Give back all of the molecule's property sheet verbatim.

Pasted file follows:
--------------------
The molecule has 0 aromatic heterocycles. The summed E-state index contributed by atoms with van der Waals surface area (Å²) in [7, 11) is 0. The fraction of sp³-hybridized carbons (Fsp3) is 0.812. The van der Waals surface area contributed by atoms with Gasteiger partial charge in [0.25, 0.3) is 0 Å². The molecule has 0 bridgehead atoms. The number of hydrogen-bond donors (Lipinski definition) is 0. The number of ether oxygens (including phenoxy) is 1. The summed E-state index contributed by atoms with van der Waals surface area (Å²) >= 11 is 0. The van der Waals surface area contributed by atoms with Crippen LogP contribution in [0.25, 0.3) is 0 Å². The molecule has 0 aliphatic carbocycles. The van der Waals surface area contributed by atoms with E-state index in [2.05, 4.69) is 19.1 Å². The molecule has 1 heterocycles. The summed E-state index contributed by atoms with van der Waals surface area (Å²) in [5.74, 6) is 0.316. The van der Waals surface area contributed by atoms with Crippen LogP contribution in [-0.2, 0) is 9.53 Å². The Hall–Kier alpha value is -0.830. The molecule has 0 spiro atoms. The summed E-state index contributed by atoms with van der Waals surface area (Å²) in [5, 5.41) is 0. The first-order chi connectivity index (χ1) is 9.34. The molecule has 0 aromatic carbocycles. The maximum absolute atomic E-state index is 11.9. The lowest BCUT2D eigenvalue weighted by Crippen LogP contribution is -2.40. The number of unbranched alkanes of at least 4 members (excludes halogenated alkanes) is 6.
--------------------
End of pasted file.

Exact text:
The molecule has 0 aromatic heterocycles. The summed E-state index contributed by atoms with van der Waals surface area (Å²) in [7, 11) is 0. The fraction of sp³-hybridized carbons (Fsp3) is 0.812. The van der Waals surface area contributed by atoms with Gasteiger partial charge in [0.25, 0.3) is 0 Å². The molecule has 0 bridgehead atoms. The number of hydrogen-bond donors (Lipinski definition) is 0. The number of ether oxygens (including phenoxy) is 1. The summed E-state index contributed by atoms with van der Waals surface area (Å²) >= 11 is 0. The van der Waals surface area contributed by atoms with Crippen LogP contribution in [0.25, 0.3) is 0 Å². The molecule has 0 aliphatic carbocycles. The van der Waals surface area contributed by atoms with E-state index in [2.05, 4.69) is 19.1 Å². The molecule has 1 heterocycles. The summed E-state index contributed by atoms with van der Waals surface area (Å²) in [5.74, 6) is 0.316. The van der Waals surface area contributed by atoms with Crippen LogP contribution in [-0.2, 0) is 9.53 Å². The Hall–Kier alpha value is -0.830. The molecule has 0 spiro atoms. The summed E-state index contributed by atoms with van der Waals surface area (Å²) in [5, 5.41) is 0. The first-order chi connectivity index (χ1) is 9.34. The molecule has 0 aromatic carbocycles. The maximum absolute atomic E-state index is 11.9. The lowest BCUT2D eigenvalue weighted by Crippen LogP contribution is -2.40. The number of unbranched alkanes of at least 4 members (excludes halogenated alkanes) is 6.